In the Valley of Elah



The edict to support the troops comes with the assertion that every military man and woman should be seen as unquestioningly heroic and infallible. Any contrary behavior is to be considered an aberration, and certainly not the direct result of their experiences in the quagmire of the Iraq War. Writer-director Paul Haggis (Crash) isn't buying it.

Haggis employs a cool, minimalist style — without bombast or heated rhetoric — to create a devastating portrait of the casualties of war on the home front (based on the 2003 death of Specialist Richard Davis). What makes In the Valley of Elah so effective is its directness, embodied in the person of Hank Deerfield (Tommy Lee Jones), a no-nonsense, spit-and-polish military lifer.

A Vietnam veteran and retired member of the U.S. Army Criminal Investigation Division, Hank has seen two sons follow his footsteps into military service. With so powerful an example at home, his wife (Susan Sarandon) asserts, the die was cast early on. So when Hank receives word that youngest son Michael (Jonathan Tucker) has returned safely from Iraq, but has gone missing and is reported AWOL, he knows something's not right.

With the clear-eyed certainty of an investigator, Hank drives cross-country to find out what's happened, and soon finds himself bogged down in a familiar bureaucracy. It's here that Elah appears to turn into a conventional mystery, as Hank joins forces with a local police detective (Charlize Theron) to discern Mike's fate. Like Hank, she sees the flaws in the law enforcement system, but still believes in the institution to provide structure and right wrongs.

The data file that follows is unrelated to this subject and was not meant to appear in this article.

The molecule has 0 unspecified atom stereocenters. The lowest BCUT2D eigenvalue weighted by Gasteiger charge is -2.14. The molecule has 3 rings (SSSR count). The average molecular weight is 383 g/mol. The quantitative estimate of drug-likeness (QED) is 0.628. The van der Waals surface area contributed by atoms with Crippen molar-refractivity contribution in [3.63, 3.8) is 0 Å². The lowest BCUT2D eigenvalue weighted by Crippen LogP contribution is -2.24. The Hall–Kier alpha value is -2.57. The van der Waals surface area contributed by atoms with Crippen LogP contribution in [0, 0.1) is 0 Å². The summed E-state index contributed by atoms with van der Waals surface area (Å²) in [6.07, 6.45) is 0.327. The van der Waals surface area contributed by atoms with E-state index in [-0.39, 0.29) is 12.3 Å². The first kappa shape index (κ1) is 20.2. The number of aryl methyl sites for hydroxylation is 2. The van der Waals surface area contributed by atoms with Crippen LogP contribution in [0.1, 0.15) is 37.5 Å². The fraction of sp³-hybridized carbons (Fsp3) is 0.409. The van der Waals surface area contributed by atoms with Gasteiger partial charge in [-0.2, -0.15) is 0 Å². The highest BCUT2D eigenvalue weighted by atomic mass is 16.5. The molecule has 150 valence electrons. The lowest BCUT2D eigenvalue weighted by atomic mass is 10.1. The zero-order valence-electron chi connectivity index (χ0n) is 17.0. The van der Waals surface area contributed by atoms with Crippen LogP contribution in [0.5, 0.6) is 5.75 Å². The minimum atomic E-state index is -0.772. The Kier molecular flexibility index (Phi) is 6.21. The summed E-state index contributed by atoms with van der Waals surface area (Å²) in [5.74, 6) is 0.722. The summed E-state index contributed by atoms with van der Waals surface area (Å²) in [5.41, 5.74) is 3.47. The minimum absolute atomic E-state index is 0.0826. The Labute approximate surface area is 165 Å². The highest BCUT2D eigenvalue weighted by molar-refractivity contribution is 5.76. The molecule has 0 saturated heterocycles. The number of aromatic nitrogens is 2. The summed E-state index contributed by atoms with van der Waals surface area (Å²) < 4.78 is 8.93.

In the Valley of Elah is deceptively simple in both its visual style and storyline. The widescreen images are sparse and naturalistic, utilizing a washed-out color palette that suggests well-worn desert fatigues. And while Hank goes through the motions of getting many little answers hoping to unravel the big one, the "why" remains slippery and elusive.

The performances here are so subdued (everyone seems to have adopted Jones' less-is-more philosophy) that the emotional impact is that much stronger. When one of Mike's closest combat buddies (Wes Chatham, a naval vet) finally relates a long-obfuscated tale, his dead eyes and flat intonation make his words absolutely chilling.

With powerful restraint, Elah explores just how deeply soldiers are affected by the battlefield, even when they return home with no visible scars.

Serena Donadoni writes about film and culture for Metro Times. Send comments to

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